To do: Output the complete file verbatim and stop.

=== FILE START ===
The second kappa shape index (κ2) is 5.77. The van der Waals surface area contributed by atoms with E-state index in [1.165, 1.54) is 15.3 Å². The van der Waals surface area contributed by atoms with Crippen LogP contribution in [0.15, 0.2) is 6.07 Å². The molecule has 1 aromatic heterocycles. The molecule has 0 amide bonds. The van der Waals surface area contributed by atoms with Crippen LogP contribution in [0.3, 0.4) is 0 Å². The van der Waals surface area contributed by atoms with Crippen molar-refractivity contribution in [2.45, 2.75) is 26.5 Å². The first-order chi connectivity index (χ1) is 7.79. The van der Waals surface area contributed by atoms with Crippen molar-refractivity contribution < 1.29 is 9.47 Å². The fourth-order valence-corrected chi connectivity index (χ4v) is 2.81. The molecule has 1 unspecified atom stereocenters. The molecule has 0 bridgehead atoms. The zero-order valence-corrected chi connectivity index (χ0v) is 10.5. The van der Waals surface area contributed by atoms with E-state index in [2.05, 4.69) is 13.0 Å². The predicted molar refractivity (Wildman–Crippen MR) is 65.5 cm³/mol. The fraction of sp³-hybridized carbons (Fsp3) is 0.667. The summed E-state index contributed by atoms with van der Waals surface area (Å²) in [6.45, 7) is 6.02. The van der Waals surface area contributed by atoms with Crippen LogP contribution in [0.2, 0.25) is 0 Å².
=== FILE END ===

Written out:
The second kappa shape index (κ2) is 5.77. The van der Waals surface area contributed by atoms with E-state index in [1.165, 1.54) is 15.3 Å². The van der Waals surface area contributed by atoms with Crippen LogP contribution in [0.15, 0.2) is 6.07 Å². The molecule has 1 aromatic heterocycles. The molecule has 0 amide bonds. The van der Waals surface area contributed by atoms with Crippen LogP contribution in [0.3, 0.4) is 0 Å². The van der Waals surface area contributed by atoms with Crippen molar-refractivity contribution in [2.45, 2.75) is 26.5 Å². The first-order chi connectivity index (χ1) is 7.79. The van der Waals surface area contributed by atoms with Crippen molar-refractivity contribution < 1.29 is 9.47 Å². The fourth-order valence-corrected chi connectivity index (χ4v) is 2.81. The molecule has 1 unspecified atom stereocenters. The molecule has 0 bridgehead atoms. The zero-order valence-corrected chi connectivity index (χ0v) is 10.5. The van der Waals surface area contributed by atoms with E-state index in [2.05, 4.69) is 13.0 Å². The predicted molar refractivity (Wildman–Crippen MR) is 65.5 cm³/mol. The fraction of sp³-hybridized carbons (Fsp3) is 0.667. The summed E-state index contributed by atoms with van der Waals surface area (Å²) in [6.45, 7) is 6.02. The van der Waals surface area contributed by atoms with Crippen LogP contribution in [0.2, 0.25) is 0 Å².